Jill is surprised and angry when her computer-genius boyfriend decides to quit his job in a big company for unclear reasons. But when her children disapear mysteriously and seem to have been kidnapped, she wants to know more, and discovers that she may be caught in a DEADLY TRAP…
Tag Archives: Italy
La Mandragola / The Mandrake (1965) Alberto Lattuada, Rosanna Schiaffino, Philippe Leroy, Jean-Claude Brialy, Comedy
L’oro di Roma / Gold of Rome (1961) Carlo Lizzani, Gérard Blain, Paola Borboni, Miranda Campa, Drama
Set in Rome in 1943, this standard wartime drama has its moments. The German Commandant of the city causes a turmoil in the Jewish community by offering them what seems to be an expensive way out of imprisonment and death. If the Jews can give him 100 hundred pounds in gold, he will spare their lives and not deport them to the death camps. One Jewish shoemaker (Gerard Blain) is definitely against the idea, but his brethren are confused and at odds with what to do. A subplot has a young Jewish woman, Giulia (Anna Maria Ferrero) falling in love with a Catholic and then converting – though ultimately not deserting her cultural and ethnic roots.
Rififi à Tokyo / Rififi in Tokyo (1963) Jacques Deray, Karlheinz Böhm, Charles Vanel, Barbara Lass, Adventure, Crime, Drama
Van Ekken, an old gangster, arrives in Tokyo to direct a bank hold-up, to get a very valuable diamond, so big it’s named Titan. Riquet was to be his second-in-command, but a rival gang shoots him down before the big day. Marsen, Riquet’s friend, substitutes for him. Françoise, the companion of another gang member, will compromise the attack to the vault, but eventually they get past that. Yet, not all the gangsters will make it out of the security vault – and Van Ekken, caught, and having lost face, will do as an old Samurai…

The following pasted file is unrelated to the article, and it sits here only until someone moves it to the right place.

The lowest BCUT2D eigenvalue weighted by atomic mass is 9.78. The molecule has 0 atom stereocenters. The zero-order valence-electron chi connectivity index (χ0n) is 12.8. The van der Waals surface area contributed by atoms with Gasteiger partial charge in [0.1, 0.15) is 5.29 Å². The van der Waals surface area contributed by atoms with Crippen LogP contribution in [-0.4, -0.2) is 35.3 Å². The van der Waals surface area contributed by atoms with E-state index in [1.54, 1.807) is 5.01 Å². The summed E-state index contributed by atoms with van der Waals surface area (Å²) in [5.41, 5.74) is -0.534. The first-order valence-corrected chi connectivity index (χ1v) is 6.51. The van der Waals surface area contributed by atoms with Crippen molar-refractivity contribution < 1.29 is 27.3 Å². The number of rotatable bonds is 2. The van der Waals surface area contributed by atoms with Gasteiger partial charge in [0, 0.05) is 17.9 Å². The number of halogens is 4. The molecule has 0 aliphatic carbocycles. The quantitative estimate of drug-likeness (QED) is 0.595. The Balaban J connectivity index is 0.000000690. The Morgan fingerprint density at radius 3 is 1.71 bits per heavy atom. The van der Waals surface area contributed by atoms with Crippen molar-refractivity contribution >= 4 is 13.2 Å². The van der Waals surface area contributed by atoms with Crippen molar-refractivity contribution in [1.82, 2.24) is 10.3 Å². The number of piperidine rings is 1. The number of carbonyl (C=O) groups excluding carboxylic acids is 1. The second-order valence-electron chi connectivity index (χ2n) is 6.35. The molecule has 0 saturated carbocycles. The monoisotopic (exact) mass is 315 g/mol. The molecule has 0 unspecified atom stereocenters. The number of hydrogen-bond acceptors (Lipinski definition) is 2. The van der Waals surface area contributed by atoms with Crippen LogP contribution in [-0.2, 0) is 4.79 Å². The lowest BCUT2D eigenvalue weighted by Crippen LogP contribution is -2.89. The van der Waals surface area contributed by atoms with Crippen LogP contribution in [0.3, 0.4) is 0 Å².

Toto and Peppino Divided in Berlin / Totò e Peppino divisi a Berlino (1962) Giorgio Bianchi, Totò, Peppino De Filippo, Nadia Sanders, Comedy
Who but Totò could come up with a send-up of the erection of the Berlin Wall mere months after its completion? Totò and Peppino are hired by some former Nazis to pretend to be Admiral Canarinis and his assistant — wanted war criminals — but the American authorities don’t believe them and deport them to East Berlin. There, they’re captured by the Russians, who do believe them, and demand they reveal the whereabouts of American spy planes. In the always politically charged atmosphere of Italy, the film sparked controversy among Totò’s admirers on both the Left and the Right.
La Grande Bouffe (1973) Marco Ferreri, Marcello Mastroianni, Michel Piccoli, Philippe Noiret, Ugo Tognazzi, Comedy, Drama
Four successful middle-aged men Marcello, a pilot; Michel, a television executive; Ugo, a chef; and, Philippe, a judge go to Philippe’s villa to eat themselves to death. After the first night, Marcello insists that women should join them. Three prostitutes make it through a day or two; Andrea, a local school teacher, stays to the end. The villa, the food, and a Bugati roadster are essential props.
Ladri di biciclette / Bicycle Thieves (1948) Vittorio De Sica, Lamberto Maggiorani, Enzo Staiola, Lianella Carell, Gino Saltamerenda, Drama
Ricci, an unemployed man in the depressed post-WWII economy of Italy, gets at last a good job – for which he needs a bike – hanging up posters. But soon his bicycle is stolen. He and his son walk the streets of Rome, looking for the bicycle. Ricci finally manages to locate the thief but with no proof, he has to abandon his cause. But he and his son know perfectly well that without a bike, Ricci won’t be able to keep his job.
Sergio Corbucci crafted one of the most popular and widely imitated of the Italian “spaghetti westerns” of the 1960s with this violent but stylish action saga. A mysterious man named Django (Franco Nero) arrives in a Mexican border town dragging a small coffin behind him. When he attempts to save a woman who is being attacked by a group of bandits, he finds himself in the middle of a conflict between Mexican gangsters and racist Yankee thugs, with the innocent townspeople and a fortune in Mexican gold stuck somewhere in between. Django becomes a force to be reckoned with when it’s discovered his coffin actually contains a Gatling gun. Django proved so popular in Europe that over 30 sequels and follow-ups were produced, though Franco Nero would not return to the role until 1987’s Django 2: Il Grande Ritorno (the only sequel endorsed by Corbucci), which proved to be the last film in the series.